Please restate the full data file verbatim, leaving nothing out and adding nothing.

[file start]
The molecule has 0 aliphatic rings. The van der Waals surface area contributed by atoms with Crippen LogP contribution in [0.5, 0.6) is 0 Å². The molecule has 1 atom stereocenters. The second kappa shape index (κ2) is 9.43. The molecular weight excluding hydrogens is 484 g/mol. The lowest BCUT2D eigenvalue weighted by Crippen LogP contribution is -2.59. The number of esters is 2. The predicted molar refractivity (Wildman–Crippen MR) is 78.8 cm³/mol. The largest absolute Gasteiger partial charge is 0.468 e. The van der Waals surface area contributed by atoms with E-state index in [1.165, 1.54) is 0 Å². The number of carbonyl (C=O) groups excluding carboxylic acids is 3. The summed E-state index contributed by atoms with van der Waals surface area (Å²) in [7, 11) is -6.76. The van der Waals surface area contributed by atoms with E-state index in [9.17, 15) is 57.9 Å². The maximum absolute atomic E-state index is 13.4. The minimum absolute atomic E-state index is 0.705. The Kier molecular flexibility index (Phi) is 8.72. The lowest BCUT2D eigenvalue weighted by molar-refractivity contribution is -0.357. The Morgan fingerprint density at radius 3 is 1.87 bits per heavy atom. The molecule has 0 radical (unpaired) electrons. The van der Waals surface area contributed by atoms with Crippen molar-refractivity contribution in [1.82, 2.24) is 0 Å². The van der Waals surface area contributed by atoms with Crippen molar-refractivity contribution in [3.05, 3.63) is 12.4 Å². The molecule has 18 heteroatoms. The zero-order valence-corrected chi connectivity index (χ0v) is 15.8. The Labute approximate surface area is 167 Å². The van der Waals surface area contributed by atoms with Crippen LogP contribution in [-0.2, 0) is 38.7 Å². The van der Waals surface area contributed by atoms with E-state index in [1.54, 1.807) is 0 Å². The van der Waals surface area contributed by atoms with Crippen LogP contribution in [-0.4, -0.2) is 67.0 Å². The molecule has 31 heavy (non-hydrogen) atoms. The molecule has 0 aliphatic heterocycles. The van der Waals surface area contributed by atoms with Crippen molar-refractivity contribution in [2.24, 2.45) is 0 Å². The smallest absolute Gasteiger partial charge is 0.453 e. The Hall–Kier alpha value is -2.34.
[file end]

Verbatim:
The molecule has 0 aliphatic rings. The van der Waals surface area contributed by atoms with Crippen LogP contribution in [0.5, 0.6) is 0 Å². The molecule has 1 atom stereocenters. The second kappa shape index (κ2) is 9.43. The molecular weight excluding hydrogens is 484 g/mol. The lowest BCUT2D eigenvalue weighted by Crippen LogP contribution is -2.59. The number of esters is 2. The predicted molar refractivity (Wildman–Crippen MR) is 78.8 cm³/mol. The largest absolute Gasteiger partial charge is 0.468 e. The van der Waals surface area contributed by atoms with E-state index in [1.165, 1.54) is 0 Å². The number of carbonyl (C=O) groups excluding carboxylic acids is 3. The summed E-state index contributed by atoms with van der Waals surface area (Å²) in [7, 11) is -6.76. The van der Waals surface area contributed by atoms with E-state index in [9.17, 15) is 57.9 Å². The maximum absolute atomic E-state index is 13.4. The minimum absolute atomic E-state index is 0.705. The Kier molecular flexibility index (Phi) is 8.72. The lowest BCUT2D eigenvalue weighted by molar-refractivity contribution is -0.357. The Morgan fingerprint density at radius 3 is 1.87 bits per heavy atom. The molecule has 0 radical (unpaired) electrons. The van der Waals surface area contributed by atoms with Crippen molar-refractivity contribution in [1.82, 2.24) is 0 Å². The van der Waals surface area contributed by atoms with Crippen molar-refractivity contribution in [3.05, 3.63) is 12.4 Å². The molecule has 18 heteroatoms. The zero-order valence-corrected chi connectivity index (χ0v) is 15.8. The Labute approximate surface area is 167 Å². The van der Waals surface area contributed by atoms with Crippen LogP contribution in [-0.2, 0) is 38.7 Å². The van der Waals surface area contributed by atoms with E-state index in [1.54, 1.807) is 0 Å². The van der Waals surface area contributed by atoms with Crippen LogP contribution in [-0.4, -0.2) is 67.0 Å². The molecule has 31 heavy (non-hydrogen) atoms. The molecule has 0 aliphatic heterocycles. The van der Waals surface area contributed by atoms with Crippen molar-refractivity contribution in [2.24, 2.45) is 0 Å². The smallest absolute Gasteiger partial charge is 0.453 e. The Hall–Kier alpha value is -2.34.